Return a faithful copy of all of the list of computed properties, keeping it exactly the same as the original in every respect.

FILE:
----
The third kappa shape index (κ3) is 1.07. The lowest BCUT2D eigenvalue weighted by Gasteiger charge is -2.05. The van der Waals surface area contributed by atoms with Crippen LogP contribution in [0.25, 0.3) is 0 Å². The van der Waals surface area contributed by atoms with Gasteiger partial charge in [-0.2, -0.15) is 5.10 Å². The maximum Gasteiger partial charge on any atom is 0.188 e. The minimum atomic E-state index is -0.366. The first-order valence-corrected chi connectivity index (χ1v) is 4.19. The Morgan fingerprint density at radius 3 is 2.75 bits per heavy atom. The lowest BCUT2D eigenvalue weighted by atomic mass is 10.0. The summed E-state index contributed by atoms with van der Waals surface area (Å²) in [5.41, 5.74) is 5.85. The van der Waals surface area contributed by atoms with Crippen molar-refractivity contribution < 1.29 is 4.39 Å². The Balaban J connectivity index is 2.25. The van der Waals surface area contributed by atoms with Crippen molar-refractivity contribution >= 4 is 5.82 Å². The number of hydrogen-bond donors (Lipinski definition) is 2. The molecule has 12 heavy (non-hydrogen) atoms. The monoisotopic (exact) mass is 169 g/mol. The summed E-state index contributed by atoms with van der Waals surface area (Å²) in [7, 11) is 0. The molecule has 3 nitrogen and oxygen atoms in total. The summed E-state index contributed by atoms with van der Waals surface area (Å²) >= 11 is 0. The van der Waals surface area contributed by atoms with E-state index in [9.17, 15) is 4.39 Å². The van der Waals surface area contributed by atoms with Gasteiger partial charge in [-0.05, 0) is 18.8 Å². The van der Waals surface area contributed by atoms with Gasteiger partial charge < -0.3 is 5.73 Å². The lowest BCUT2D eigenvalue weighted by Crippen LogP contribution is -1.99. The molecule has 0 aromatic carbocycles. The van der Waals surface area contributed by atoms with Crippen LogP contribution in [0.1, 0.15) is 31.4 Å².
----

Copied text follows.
The third kappa shape index (κ3) is 1.07. The lowest BCUT2D eigenvalue weighted by Gasteiger charge is -2.05. The van der Waals surface area contributed by atoms with Crippen LogP contribution in [0.25, 0.3) is 0 Å². The van der Waals surface area contributed by atoms with Gasteiger partial charge in [-0.2, -0.15) is 5.10 Å². The maximum Gasteiger partial charge on any atom is 0.188 e. The minimum atomic E-state index is -0.366. The first-order valence-corrected chi connectivity index (χ1v) is 4.19. The Morgan fingerprint density at radius 3 is 2.75 bits per heavy atom. The lowest BCUT2D eigenvalue weighted by atomic mass is 10.0. The summed E-state index contributed by atoms with van der Waals surface area (Å²) in [5.41, 5.74) is 5.85. The van der Waals surface area contributed by atoms with Crippen molar-refractivity contribution < 1.29 is 4.39 Å². The Balaban J connectivity index is 2.25. The van der Waals surface area contributed by atoms with Crippen molar-refractivity contribution >= 4 is 5.82 Å². The number of hydrogen-bond donors (Lipinski definition) is 2. The molecule has 12 heavy (non-hydrogen) atoms. The monoisotopic (exact) mass is 169 g/mol. The summed E-state index contributed by atoms with van der Waals surface area (Å²) in [7, 11) is 0. The molecule has 3 nitrogen and oxygen atoms in total. The summed E-state index contributed by atoms with van der Waals surface area (Å²) >= 11 is 0. The van der Waals surface area contributed by atoms with E-state index in [9.17, 15) is 4.39 Å². The van der Waals surface area contributed by atoms with Gasteiger partial charge in [-0.05, 0) is 18.8 Å². The van der Waals surface area contributed by atoms with Gasteiger partial charge < -0.3 is 5.73 Å². The lowest BCUT2D eigenvalue weighted by Crippen LogP contribution is -1.99. The molecule has 0 aromatic carbocycles. The van der Waals surface area contributed by atoms with Crippen LogP contribution in [0.1, 0.15) is 31.4 Å².